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William Palmer Ladd Papers

Call Number: RG 136

Scope and Contents

This collection documents the academic and professional career of William Palmer Ladd and provides valuable insight on issues in American society, especially during the early 1920s. Correspondence, sermons, and writings document the views of Ladd, a prominent Episcopal educator, on theological and social issues. Documentation related to the "socialist controversy" at Berkeley Divinity School (1919-1920) and the Connecticut Child Welfare Commission (1918-1921) is detailed and substantial.

Additional correspondence, writings, and biographical documentation relating to William Palmer Ladd are contained in the archives of Berkeley Divinity School, Record Group 216.

Series I, Correspondence, contains few personal letters. The bulk of the correspondence relates to the socialist controversy at Berkeley, Ladd's work with the Child Welfare Commission, and comments on Ladd's "Prayer Book Interleaves" - a series of articles that were later published as a book..

The Writings and Notes of Ladd in Series II include many handwritten sermons dating from his ordination in 1897 until his death in 1941. Addresses and talks include Ladd's discourses on the opening of the school year at Berkeley from 1933 to 1937. His published articles and essays are often focused on the interpretation of theology and church history for a lay audience, including a series titled "A Bird's Eye View of Church History."

Series III, Collected Material, contains valuable documentation of the socialist controversy at Berkeley, including many clippings and articles from local and regional newspapers and church organs. Reports, minutes, and articles relating to the work of the Connecticut Child Welfare Commission also provide an interesting snapshot of social conditions in Connecticut in the early 1920s.

Series IV, Personal Items and Memorabilia, includes a photographic portrait of Ladd and an article by the donor, Rosalind Ekman Ladd, relating to New Hampshire history of the Ladd family.


  • 1897-1943


Language of Materials

In English.

Conditions Governing Access

The materials are open for research.

Immediate Source of Acquisition

Gift of the estate of John Ladd, 2015.


  1. I. Correspondence
  2. II. Writings and Notes of Ladd
  3. III. Collected Material
  4. IV. Personal Items and Memorabilia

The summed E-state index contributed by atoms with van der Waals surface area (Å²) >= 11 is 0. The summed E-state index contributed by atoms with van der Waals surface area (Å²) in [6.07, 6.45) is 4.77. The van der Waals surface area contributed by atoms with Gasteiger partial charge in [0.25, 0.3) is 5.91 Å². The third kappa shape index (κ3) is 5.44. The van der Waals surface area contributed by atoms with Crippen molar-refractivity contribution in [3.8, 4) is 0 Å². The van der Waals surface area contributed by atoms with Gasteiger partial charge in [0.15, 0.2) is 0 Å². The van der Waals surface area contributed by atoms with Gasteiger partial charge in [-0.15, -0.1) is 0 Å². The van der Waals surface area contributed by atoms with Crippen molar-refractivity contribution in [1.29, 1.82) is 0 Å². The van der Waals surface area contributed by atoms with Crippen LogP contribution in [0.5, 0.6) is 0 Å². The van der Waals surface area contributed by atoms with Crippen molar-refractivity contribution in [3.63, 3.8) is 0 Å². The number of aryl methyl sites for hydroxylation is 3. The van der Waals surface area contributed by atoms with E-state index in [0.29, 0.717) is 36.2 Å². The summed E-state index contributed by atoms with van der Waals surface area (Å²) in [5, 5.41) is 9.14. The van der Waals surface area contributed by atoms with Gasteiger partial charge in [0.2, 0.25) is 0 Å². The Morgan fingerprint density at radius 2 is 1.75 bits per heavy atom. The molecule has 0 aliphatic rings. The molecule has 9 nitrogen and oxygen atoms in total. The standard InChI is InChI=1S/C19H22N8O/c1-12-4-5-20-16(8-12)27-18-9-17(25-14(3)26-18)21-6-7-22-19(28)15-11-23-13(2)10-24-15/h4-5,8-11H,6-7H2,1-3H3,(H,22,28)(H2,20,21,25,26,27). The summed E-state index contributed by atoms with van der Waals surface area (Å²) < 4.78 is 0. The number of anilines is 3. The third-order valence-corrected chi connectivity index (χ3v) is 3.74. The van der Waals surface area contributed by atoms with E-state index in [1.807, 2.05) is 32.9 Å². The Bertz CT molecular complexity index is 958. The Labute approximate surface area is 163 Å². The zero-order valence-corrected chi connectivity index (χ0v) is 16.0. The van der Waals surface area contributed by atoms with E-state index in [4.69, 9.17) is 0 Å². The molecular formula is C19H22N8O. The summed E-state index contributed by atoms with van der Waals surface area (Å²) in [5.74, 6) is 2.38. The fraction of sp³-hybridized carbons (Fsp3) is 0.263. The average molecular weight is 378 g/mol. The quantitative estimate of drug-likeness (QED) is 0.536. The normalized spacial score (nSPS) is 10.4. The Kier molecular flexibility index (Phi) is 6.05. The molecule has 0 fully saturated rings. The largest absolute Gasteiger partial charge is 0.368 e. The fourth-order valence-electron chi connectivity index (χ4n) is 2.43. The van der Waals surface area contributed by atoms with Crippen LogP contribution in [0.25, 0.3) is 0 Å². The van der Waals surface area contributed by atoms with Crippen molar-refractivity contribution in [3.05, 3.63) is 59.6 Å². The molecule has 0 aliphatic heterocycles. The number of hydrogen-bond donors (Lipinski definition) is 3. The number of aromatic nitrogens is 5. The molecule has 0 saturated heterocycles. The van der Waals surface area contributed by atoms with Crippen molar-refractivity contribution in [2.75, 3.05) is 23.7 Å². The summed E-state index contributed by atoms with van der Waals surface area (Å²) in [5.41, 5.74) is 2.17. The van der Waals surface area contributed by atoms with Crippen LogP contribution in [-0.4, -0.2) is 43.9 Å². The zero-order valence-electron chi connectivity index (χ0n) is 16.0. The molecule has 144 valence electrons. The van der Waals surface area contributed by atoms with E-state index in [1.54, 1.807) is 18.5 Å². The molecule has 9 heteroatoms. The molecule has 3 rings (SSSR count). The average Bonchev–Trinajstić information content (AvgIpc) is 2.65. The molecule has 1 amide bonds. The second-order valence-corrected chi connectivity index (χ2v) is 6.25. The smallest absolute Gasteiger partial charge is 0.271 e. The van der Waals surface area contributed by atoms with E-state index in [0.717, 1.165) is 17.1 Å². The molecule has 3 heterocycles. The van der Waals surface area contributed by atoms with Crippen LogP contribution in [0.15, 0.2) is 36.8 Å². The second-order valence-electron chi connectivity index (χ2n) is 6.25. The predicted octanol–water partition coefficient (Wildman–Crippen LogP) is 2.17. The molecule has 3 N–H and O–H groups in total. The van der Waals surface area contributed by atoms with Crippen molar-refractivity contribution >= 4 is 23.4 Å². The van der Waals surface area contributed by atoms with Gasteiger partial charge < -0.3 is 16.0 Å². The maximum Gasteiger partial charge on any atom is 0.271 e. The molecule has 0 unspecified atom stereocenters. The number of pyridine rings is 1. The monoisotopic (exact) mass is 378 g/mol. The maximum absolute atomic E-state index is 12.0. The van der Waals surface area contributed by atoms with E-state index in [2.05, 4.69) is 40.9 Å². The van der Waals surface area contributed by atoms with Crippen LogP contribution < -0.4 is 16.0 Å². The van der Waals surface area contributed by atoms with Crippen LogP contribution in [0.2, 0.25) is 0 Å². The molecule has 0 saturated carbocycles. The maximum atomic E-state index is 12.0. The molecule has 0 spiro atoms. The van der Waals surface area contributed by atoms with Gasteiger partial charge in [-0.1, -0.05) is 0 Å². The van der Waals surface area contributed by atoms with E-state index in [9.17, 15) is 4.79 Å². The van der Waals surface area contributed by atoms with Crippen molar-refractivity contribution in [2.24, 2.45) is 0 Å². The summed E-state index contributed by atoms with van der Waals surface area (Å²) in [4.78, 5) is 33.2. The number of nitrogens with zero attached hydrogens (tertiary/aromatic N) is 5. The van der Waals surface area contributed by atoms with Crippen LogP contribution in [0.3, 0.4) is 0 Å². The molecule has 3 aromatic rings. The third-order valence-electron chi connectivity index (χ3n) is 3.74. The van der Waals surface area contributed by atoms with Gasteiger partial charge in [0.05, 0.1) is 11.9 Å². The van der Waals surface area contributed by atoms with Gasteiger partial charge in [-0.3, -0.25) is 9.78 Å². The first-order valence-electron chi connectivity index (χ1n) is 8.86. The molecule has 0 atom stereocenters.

3 Linear Feet (8 boxes)

Catalog Record

A record for this collection is available in Orbis, the Yale University Library catalog

Persistent URL


Correspondence, sermons, writings, and collected material document the work of William Palmer Ladd (1870-1941), who was Dean of Berkeley Divinity School from 1918 to 1941. Of particular interest is documentation related to charges of socialism brought against Berkeley Divinity School and its Dean following a lecture on Russia delivered at the school in December 1919.

Biographical / Historical

William Palmer Ladd was born in Lancaster, New Hampshire on May 13, 1870. He graduated from Dartmouth College in 1891 and received a B.D. degree from General Theological Seminary in 1897. He also studied abroad at the University of Paris, Oxford University, and the University of Leipzig. Ladd was ordained deacon on June 11, 1897 and as a priest on June 11, 1898. He served St. Barnabas Church in Berlin, New Hampshire from 1897 to 1902. Ladd was professor of history at Berkeley Divinity School from 1904 to 1941 and Dean of the school from 1918 until his death in 1941. It was during his tenure as Dean that Berkeley moved from Middletown, Connecticut to New Haven.

Ladd was noted for his progressive views on economic and justice issues. In 1919-1920 a controversy arose regarding activities at Berkeley and Ladd was labeled at "Bolshevist", leading to an investigation by a special committee. Ladd served on the Connecticut Child Welfare Commission during the same period.

According to an article by Michael Moriarity in Church History (September, 1995), "The liturgical movement in the American Episcopal Church owes its origin to William Palmer Ladd (1870-1941), a pragmatic New England Yankee whose ideas helped reorient the church's worship and self-understanding, and came to fruition in the current liturgy, the 1979 Book of Common Prayer."

Ladd died in New Haven on July 1, 1941.

Guide to the William Palmer Ladd Papers
Martha Hershey Brundage and Martha Lund Smalley
2015, 2021
Description rules
Describing Archives: A Content Standard
Language of description note
Finding aid written in English.

Part of the Yale Divinity Library Repository

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